By Jeffrey A. Phaup


An American hacker says he singlehandedly took down the North Korean internet in January of 2022, according to a report from Wired.[1] Observers reported seeing apparent outages in North Korea’s internet and at times all of the country’s websites, which only amount to a few dozen, appeared to be down.[2] The outages occurred after North Korea carried out a series of missile tests, prompting some experts to wonder if the outages were caused by cyberattacks from a foreign country.[3]

The hacker, who goes by the name P4x, says he had been targeted by the hermit dictatorship’s spies who cyber-attacked Western security researchers in 2021.[4] P4x then launched repeated ‘distributed denial of service’ (DDoS) attacks against the communist state, crippling the country’s few government-operated public-access websites and slowing email traffic.[5] DDoS attacks flood a system with fake traffic, consuming available bandwidth, and limiting processing capacity of servers so that a website becomes unavailable.[6]

In North Korea only a small number of trusted officials and academics are permitted to use the World Wide Web.[7] At the same time, only a small number of North Korean websites are connected to the wider global internet, including the state airline Air Koryo and the official web portal of the North Korean government Naenara, which spreads state news and propaganda on behalf of the Communist Party and Kim Jong Un.[8]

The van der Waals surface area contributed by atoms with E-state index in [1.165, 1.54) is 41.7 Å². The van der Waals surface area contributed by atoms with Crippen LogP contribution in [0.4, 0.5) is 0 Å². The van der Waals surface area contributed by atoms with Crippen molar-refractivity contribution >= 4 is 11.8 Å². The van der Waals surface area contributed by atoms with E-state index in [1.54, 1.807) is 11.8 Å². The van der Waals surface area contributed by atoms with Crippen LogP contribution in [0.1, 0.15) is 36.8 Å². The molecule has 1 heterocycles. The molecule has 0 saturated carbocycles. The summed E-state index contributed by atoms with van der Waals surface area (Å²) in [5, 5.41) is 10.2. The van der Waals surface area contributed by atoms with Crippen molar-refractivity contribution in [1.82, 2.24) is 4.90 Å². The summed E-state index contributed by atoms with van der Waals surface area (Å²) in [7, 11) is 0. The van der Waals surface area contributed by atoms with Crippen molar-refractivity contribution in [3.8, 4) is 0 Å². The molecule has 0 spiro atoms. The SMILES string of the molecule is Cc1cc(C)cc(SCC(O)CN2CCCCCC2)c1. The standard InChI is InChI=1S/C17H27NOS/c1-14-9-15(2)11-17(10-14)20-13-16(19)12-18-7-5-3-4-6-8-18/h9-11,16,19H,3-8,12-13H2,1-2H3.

P4x says he’s found numerous known but unpatched bugs in North Korean systems that have allowed him to launch denial-of-service attacks on the servers and routers on which the country’s few internet-connected networks depend.[9] He declined to reveal the specifics of the bugs but did give one example of a known vulnerability that could be exploited to knock servers offline.[10]

P4x told Wired that it was “pretty interesting how easy it was to actually have some effect in there”.[11] He further elaborated that “It felt like the right thing to do here.[12] If they don’t see we have teeth, it’s just going to keep coming,” he told the publication.[13] “I want them to understand that if you come at us, it means some of your infrastructure is going down for a while.”[14]

He explained that his cyber attacks on the state came after he himself was unsuccessfully targeted by Pyongyang, with DPK hackers attempting to break into his own personal network a year ago to get access to his hacking technology.[15] He was able to catch the breach, open the file the hackers used in an attempt to gain access to his network with a virtual computer (thus isolating the breach), and study it himself.[16] He found the hack had been launched, to his surprise, from North Korea.[17] He added that he reported the incident to American authorities such as the FBI, but was ignored.[18] ‘If no one’s going to help me, I’m going to help myself,’ he said.[19]


[1] Bree Fowler, American hacker says he took down North Korean internet Wired reports, CNET (Feb. 3, 2022) [].

[2] Andy Greenberg, North Korea Hacked Him. So He Took Down Its Internet, WIRED (Feb. 2, 2022) [].

[3] Fowler, supra note 1.


[5] Chris Jewers, US hacker ‘in his pyjamas’ takes down North Korea’s internet in revenge for cyber attack carried out against him by Pyongyang, Daily Mail (Feb. 3, 2022) [].

[6] Id.

[7] Id.

[8] Id.

[9] Fowler, supra note 1.

[10] Id.

[11] Massie, supra note 4.

[12] Jewers, supra note 5.

[13] Id.

[14] Id.

[15] Greenberg, supra note 2.

[16] Id.

[17] Id.

[18] Id.

[19] Id.